A New Weather Feature was Hiding in JWST’s Picture of Jupiter

Image of Jupiter taken by NASA’s James Webb Space Telescope’s NIRCam (Near-Infrared Camera) in July 2022 displays striking features of the largest planet in the solar system in infrared light, with brightness indicating high altitudes. One of these features is a jet stream within the large bright band just above Jupiter’s equator, which was the focus of this study. (Credit: NASA, ESA, CSA, STScI, R. Hueso (University of the Basque Country), I. de Pater (University of California, Berkeley), T. Fouchet (Observatory of Paris), L. Fletcher (University of Leicester), M. Wong (University of California, Berkeley), J. DePasquale (STScI))

In July 2022, NASA’s James Webb Space Telescope (JWST) used its NIRCam (Near-Infrared Camera) to capture stunning infrared images of the largest planet in the solar system, Jupiter. Within these striking images, scientists recently discovered a jet stream in the northern latitudes just over Jupiter’s equator and 20-35 kilometers (12-21 miles) above Jupiter’s cloud tops. This jet stream stretches approximately 4,800 kilometers (3,000 miles) with speeds of 515 kilometers per hour (320 miles per hour), more than double the speed of a Category 5 hurricane on Earth.

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A Fascinating Look at Jupiter's Clouds Where the Light Intensity is Converted Into 3D

A still image from the 3D animation that shows the elevation of Jupiter's cloud tops. Credit: NASA/JPL-Caltech/SwRI/MSSS/Gerald Eichstädt

In July 2016, NASA’s Juno space probe reached Jupiter, becoming the second spacecraft in history to orbit the gas giant (the first being the Galileo probe that orbited Jupiter from 1995 to 2003). The data it has sent back has led to new revelations about the Jovian atmosphere, magnetosphere, gravitational field, structure, and composition. While its primary mission was intended to only last until 2018, a mission extension means that Juno will continue to orbit Jupiter’s poles (a perijove maneuver) and send back stunning images and data until 2025.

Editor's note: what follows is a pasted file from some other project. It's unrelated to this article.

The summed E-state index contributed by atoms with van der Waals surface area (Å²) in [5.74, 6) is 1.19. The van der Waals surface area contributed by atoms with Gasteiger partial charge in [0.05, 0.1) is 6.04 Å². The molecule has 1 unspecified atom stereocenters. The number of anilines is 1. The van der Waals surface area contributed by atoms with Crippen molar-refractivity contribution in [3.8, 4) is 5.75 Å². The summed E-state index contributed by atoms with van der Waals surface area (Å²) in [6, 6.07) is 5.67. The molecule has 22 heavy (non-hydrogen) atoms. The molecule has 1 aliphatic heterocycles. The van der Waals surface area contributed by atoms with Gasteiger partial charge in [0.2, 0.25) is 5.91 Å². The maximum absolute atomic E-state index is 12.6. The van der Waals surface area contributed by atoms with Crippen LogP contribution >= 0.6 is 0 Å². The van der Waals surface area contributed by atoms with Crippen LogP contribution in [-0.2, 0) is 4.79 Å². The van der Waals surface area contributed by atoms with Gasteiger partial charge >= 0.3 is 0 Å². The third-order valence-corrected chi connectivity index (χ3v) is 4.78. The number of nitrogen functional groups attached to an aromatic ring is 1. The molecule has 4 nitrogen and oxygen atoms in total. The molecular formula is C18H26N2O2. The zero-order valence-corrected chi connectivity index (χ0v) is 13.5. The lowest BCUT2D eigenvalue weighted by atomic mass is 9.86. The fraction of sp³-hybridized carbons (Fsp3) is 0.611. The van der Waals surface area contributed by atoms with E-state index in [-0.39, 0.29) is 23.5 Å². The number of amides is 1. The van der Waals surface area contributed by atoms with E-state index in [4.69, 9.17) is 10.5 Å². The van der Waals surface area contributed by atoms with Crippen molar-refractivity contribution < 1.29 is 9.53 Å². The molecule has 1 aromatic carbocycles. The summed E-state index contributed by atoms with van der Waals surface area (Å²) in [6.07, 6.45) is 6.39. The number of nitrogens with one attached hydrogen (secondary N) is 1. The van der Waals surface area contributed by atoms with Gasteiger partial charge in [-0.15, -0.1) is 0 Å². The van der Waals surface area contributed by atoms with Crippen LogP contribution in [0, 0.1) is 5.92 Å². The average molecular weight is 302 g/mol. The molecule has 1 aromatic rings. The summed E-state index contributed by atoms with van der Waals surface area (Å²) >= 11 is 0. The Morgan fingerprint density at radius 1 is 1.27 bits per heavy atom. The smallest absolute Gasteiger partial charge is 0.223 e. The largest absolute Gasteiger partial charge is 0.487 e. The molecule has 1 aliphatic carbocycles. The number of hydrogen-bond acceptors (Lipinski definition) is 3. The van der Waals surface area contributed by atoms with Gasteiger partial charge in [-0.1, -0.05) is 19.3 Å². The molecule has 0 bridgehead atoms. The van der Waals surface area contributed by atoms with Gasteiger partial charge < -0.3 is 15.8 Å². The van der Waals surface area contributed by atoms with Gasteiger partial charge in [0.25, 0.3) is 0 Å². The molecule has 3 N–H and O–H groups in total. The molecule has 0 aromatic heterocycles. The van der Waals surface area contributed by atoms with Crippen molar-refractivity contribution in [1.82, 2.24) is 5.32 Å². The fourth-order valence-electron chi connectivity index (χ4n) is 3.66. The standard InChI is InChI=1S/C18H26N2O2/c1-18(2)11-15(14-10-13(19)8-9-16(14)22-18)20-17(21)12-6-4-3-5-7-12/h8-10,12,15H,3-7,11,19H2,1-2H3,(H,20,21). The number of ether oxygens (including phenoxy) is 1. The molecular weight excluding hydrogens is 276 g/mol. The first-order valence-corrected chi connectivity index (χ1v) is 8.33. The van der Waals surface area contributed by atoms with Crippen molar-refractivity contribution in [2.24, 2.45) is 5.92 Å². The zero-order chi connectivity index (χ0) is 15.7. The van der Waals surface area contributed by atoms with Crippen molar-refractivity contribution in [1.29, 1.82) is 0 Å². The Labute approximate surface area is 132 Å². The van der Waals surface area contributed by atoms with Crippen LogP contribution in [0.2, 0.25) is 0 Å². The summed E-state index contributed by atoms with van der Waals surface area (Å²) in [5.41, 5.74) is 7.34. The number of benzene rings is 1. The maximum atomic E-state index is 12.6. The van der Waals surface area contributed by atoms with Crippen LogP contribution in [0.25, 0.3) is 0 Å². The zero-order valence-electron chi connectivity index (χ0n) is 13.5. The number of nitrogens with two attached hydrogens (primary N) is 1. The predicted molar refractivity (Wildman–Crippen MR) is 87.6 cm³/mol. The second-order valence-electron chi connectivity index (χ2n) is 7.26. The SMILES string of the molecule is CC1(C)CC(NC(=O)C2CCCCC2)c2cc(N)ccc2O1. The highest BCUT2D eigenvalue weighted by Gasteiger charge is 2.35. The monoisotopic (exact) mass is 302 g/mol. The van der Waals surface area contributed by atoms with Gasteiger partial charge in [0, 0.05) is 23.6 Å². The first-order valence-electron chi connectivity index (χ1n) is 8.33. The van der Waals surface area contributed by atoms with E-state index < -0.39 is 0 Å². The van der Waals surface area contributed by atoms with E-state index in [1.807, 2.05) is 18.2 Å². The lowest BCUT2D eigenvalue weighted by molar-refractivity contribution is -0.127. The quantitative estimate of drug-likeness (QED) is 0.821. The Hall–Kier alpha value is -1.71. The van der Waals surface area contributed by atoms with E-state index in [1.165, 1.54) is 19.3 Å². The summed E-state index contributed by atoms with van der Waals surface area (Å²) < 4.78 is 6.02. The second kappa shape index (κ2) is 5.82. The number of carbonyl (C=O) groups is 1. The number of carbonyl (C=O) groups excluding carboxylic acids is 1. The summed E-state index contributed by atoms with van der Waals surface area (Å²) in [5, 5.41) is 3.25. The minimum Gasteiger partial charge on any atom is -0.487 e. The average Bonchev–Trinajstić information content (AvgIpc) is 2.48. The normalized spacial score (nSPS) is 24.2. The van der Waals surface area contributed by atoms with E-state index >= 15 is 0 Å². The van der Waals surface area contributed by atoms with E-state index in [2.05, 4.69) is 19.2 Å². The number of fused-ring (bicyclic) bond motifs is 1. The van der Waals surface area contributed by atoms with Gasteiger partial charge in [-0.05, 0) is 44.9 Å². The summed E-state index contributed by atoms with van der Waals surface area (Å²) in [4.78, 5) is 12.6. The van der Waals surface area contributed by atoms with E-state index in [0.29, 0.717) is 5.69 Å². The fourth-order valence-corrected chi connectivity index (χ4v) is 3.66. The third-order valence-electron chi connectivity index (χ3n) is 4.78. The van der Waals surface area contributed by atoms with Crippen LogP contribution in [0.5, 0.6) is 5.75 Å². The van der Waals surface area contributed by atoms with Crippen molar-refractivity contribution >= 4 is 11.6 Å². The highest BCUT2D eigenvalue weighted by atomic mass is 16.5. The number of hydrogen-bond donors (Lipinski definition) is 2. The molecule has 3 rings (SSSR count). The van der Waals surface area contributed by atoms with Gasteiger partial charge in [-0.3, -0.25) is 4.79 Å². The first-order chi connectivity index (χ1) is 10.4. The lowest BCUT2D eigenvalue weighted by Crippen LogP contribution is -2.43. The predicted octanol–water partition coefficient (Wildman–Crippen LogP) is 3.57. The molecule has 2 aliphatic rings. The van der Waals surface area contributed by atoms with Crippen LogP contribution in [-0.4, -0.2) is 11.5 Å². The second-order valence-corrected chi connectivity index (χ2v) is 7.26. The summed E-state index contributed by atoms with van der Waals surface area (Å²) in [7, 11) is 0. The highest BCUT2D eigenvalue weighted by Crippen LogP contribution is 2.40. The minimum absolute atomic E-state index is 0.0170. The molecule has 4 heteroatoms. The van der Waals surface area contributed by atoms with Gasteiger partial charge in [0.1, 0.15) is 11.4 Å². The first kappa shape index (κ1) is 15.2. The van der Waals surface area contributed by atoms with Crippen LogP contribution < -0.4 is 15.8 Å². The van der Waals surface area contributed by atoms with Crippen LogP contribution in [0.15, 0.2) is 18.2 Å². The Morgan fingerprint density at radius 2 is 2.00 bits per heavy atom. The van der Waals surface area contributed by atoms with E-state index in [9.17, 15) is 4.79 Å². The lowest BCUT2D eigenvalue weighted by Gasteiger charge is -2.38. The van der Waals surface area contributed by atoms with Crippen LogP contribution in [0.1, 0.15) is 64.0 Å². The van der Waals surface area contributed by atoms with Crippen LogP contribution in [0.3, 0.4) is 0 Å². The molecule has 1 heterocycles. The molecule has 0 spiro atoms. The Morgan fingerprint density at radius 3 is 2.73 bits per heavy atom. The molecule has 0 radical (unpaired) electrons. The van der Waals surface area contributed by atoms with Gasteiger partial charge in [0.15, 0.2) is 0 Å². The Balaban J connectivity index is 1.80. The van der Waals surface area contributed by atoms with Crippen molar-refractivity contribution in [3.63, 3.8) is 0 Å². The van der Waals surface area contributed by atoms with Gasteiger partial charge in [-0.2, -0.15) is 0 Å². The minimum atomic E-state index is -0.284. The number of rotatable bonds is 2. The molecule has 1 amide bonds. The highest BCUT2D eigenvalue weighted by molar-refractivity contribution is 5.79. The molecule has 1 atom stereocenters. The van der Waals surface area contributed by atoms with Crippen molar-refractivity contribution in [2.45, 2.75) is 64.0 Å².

Recently, a team of citizen scientists led by mathematician and software developer Gerald Eichstädt used images taken by the probe’s visible-light camera/telescope (the JunoCam) to create a 3D animation of Jupiter’s upper atmosphere. Eichstädt’s animation was presented at the 2022 Europlanet Science Congress (EPSC), which took place from September 18 – 23 in Granada, and shows the relative heights of the cloud tops of Jupiter that reveal delicately textured swirls and peaks. Eichstädt’s work also showcased the potential for citizen science and public engagement with today’s missions.

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